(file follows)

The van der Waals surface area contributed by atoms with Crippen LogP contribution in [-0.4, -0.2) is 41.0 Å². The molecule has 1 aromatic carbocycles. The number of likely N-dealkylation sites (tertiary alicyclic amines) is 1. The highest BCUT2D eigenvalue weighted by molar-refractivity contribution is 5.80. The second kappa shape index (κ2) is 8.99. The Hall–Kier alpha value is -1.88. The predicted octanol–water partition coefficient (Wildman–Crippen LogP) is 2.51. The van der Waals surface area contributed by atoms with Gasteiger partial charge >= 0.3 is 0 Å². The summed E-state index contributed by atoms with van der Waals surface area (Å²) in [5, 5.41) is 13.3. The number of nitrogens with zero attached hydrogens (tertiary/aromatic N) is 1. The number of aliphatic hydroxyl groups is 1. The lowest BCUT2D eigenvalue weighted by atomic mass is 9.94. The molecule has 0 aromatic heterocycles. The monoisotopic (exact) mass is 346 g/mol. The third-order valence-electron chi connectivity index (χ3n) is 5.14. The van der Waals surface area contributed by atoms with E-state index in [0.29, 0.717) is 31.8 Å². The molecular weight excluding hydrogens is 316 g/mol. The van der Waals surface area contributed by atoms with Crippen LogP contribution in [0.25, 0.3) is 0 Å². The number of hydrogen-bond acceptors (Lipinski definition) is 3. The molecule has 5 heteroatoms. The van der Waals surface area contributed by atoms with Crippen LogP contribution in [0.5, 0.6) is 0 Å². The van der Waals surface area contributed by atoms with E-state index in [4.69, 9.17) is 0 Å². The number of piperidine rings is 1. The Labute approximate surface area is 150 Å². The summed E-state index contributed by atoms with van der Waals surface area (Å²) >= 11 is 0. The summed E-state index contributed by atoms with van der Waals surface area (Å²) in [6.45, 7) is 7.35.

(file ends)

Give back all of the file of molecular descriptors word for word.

The van der Waals surface area contributed by atoms with Crippen LogP contribution in [-0.4, -0.2) is 41.0 Å². The molecule has 1 aromatic carbocycles. The number of likely N-dealkylation sites (tertiary alicyclic amines) is 1. The highest BCUT2D eigenvalue weighted by molar-refractivity contribution is 5.80. The second kappa shape index (κ2) is 8.99. The Hall–Kier alpha value is -1.88. The predicted octanol–water partition coefficient (Wildman–Crippen LogP) is 2.51. The van der Waals surface area contributed by atoms with Gasteiger partial charge >= 0.3 is 0 Å². The summed E-state index contributed by atoms with van der Waals surface area (Å²) in [5, 5.41) is 13.3. The number of nitrogens with zero attached hydrogens (tertiary/aromatic N) is 1. The number of aliphatic hydroxyl groups is 1. The lowest BCUT2D eigenvalue weighted by atomic mass is 9.94. The molecule has 0 aromatic heterocycles. The monoisotopic (exact) mass is 346 g/mol. The third-order valence-electron chi connectivity index (χ3n) is 5.14. The van der Waals surface area contributed by atoms with E-state index in [0.29, 0.717) is 31.8 Å². The molecular weight excluding hydrogens is 316 g/mol. The van der Waals surface area contributed by atoms with Crippen LogP contribution in [0.25, 0.3) is 0 Å². The number of hydrogen-bond acceptors (Lipinski definition) is 3. The molecule has 5 heteroatoms. The van der Waals surface area contributed by atoms with Crippen LogP contribution in [0.5, 0.6) is 0 Å². The van der Waals surface area contributed by atoms with E-state index in [4.69, 9.17) is 0 Å². The number of piperidine rings is 1. The Labute approximate surface area is 150 Å². The summed E-state index contributed by atoms with van der Waals surface area (Å²) >= 11 is 0. The summed E-state index contributed by atoms with van der Waals surface area (Å²) in [6.45, 7) is 7.35.